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Cover 3: 2019 Senior Bowl in the books

In this edition of “Cover 3” on Giants.com, we recap the Senior Bowl and look ahead to what’s next in the draft season.

JOHN SCHMEELK: The Senior Bowl, one of my favorite events of the year, is in the books. I talked about the individual players in my practice and game breakdowns, so I’ll speak more generally here. You aren’t going to get the cream of the crop of the draft prospects in Mobile each year, because there are so many underclassmen at the premium positions (pass rushers, cornerbacks, wide receivers, quarterbacks, offensive tackles, etc.) that come out early and are not eligible to play. If there’s a handful of Senior Bowl players that go in the first round, that may be a lot. The second, third and fourth rounds of the NFL Draft, on the other hand, are littered with players at the Senior Bowl. Those are the rounds where drafts are made or broken. The Senior Bowl is the last time scouts, coaches and general managers will be able to see these players in pads and in competition with other football players in practice and game situations. Especially for smaller school players, this is an important opportunity to see how they handle a similar jump in competition that every player has to handle when they go to the NFL. It was a great evaluation opportunity for the NFL.

DAN SALOMONE: Well, we know at least one player the Giants are going to draft: Duke quarterback Daniel Jones. Big Blue selected the previous two Senior Bowl MVPs – Kyle Lauletta and Davis Webb – so why not make it three in a row? Jones took home the honor on Saturday in Mobile after completing eight of his 11 pass attempts for 115 yards and a touchdown. He also had a one-yard score on the ground as his North squad took down the South, 34-24. Of course, my conclusion is said with tongue in cheek, or whatever the equivalent is when typing, but the Giants will take a long, hard look at him just like every other prospect at every position. It doesn’t take much digging to find the Manning connection with Jones. He played under David Cutcliffe, who prior to Duke helped mentor Peyton at Tennessee at Eli at Ole Miss.

But the Senior Bowl is more than a quarterback showcase, especially this season after 2018 included top pick Baker Mayfield. This year’s class featured the all-time NCAA sacks leader (Jaylon Ferguson of Louisiana Tech), the Rimington Trophy winner as college football’s best center (Garrett Bradbury of N.C. State), and the only player in the country with 160 tackles and nine interceptions over the past two seasons (Nasir Adderley of Delaware). While wearing pads and their college helmets for the last time, these players and more built momentum heading into next month’s combine, where medical checks are more important than running the 40 in a track uniform. These are all pieces to the puzzle that is the NFL Draft, which has high stakes once again for the Giants as they hold the No. 6 overall pick.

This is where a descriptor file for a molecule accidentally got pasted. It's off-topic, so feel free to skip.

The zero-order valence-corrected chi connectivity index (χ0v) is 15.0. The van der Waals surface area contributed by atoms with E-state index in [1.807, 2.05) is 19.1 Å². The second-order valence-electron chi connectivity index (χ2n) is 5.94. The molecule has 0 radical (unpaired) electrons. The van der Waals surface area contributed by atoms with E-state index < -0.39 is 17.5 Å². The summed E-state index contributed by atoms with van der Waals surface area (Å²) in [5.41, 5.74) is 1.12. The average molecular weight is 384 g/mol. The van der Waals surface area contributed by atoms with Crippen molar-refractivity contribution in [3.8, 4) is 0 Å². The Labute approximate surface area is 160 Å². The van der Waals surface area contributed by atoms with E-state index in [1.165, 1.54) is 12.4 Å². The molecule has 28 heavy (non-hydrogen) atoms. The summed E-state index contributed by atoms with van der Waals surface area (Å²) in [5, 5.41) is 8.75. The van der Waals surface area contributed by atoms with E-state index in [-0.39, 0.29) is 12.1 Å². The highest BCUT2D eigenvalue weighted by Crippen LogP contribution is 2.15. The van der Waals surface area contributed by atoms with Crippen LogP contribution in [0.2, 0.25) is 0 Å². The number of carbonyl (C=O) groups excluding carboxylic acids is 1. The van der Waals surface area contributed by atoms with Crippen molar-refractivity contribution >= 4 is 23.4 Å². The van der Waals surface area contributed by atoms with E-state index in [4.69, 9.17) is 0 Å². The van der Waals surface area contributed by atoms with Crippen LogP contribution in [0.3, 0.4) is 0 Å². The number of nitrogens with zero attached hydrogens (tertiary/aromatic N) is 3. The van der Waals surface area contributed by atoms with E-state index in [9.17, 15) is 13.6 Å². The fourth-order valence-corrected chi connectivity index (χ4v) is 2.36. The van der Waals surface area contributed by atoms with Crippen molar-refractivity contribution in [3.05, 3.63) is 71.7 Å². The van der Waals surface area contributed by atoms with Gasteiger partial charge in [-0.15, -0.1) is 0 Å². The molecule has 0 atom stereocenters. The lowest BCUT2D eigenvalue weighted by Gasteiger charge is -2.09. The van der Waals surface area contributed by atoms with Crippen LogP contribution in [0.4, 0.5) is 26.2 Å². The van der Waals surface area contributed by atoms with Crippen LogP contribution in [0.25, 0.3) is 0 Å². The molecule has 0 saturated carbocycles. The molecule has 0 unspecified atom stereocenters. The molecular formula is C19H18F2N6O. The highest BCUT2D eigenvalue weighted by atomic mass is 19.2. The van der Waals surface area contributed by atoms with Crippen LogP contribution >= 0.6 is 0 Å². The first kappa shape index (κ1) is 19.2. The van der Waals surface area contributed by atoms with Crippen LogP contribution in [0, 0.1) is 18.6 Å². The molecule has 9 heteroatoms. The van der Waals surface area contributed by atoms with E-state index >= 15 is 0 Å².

LANCE MEDOW: The underwear Olympics are now officially underway. The minute the Senior Bowl wrapped up, the last opportunity to see some of this year’s top college prospects, in pads, faded away. Now, you’ll hear about measurements and interviews much more so than execution on the field. Entering the Senior Bowl, there was much chatter about how this year’s draft class showcases a great deal of depth on the defensive line and in the pass rush, and I think last week’s festivities in Mobile, as well as the game itself, fully supported that claim. On the North team, Texas defensive end Charles Omenihu and defensive tackles Greg Gaines (Washington) and Khalen Saunders (Western Illinois) all stood out and made key plays on the quarterback or in the run game. Saunders measures out at 6-2, 310 yet has great athleticism and movement at the line of scrimmage. On the South team, arguably the two best lineman in the group, Mississippi State’s Montez Seat and Jalen Ferguson of Louisiana Tech didn’t disappoint. Ferguson helped record consecutive key plays in the third quarter, with the North team threatening in the red zone. It’s no surprise he’s leaving the program as the NCAA career sacks leader.

On the offensive side of the ball, North wideout Andy Isabella (UMass) looks like he has the potential to be an effective slot receiver at the next level that can make plenty of plays after the catch. His Senior Bowl teammate, UC Davis wide receiver, Keelan Doss is on the opposite end of the spectrum in terms of size, at 6-3, and has a catch radius that makes him appear to be a dangerous weapon in the NFL. As is usual, the two teams constantly alternated quarterbacks which didn’t lead to much offensive flow early in the game. North signal-caller Daniel Jones (Duke) showed some flashes once he settled in and became more comfortable with the personnel around him and South team quarterback Tyree Jackson (Buffalo) is an intriguing player to watch throughout the draft process given his 6-7 frame. Keep in mind, the stocks of prospects rise and fall leading up to the draft given it’s such a subjective process. That’s more of a reason not to put an overwhelming amount of substance into one performance or one measurement but instead the entire resume, most important what happened on the field during the college season.

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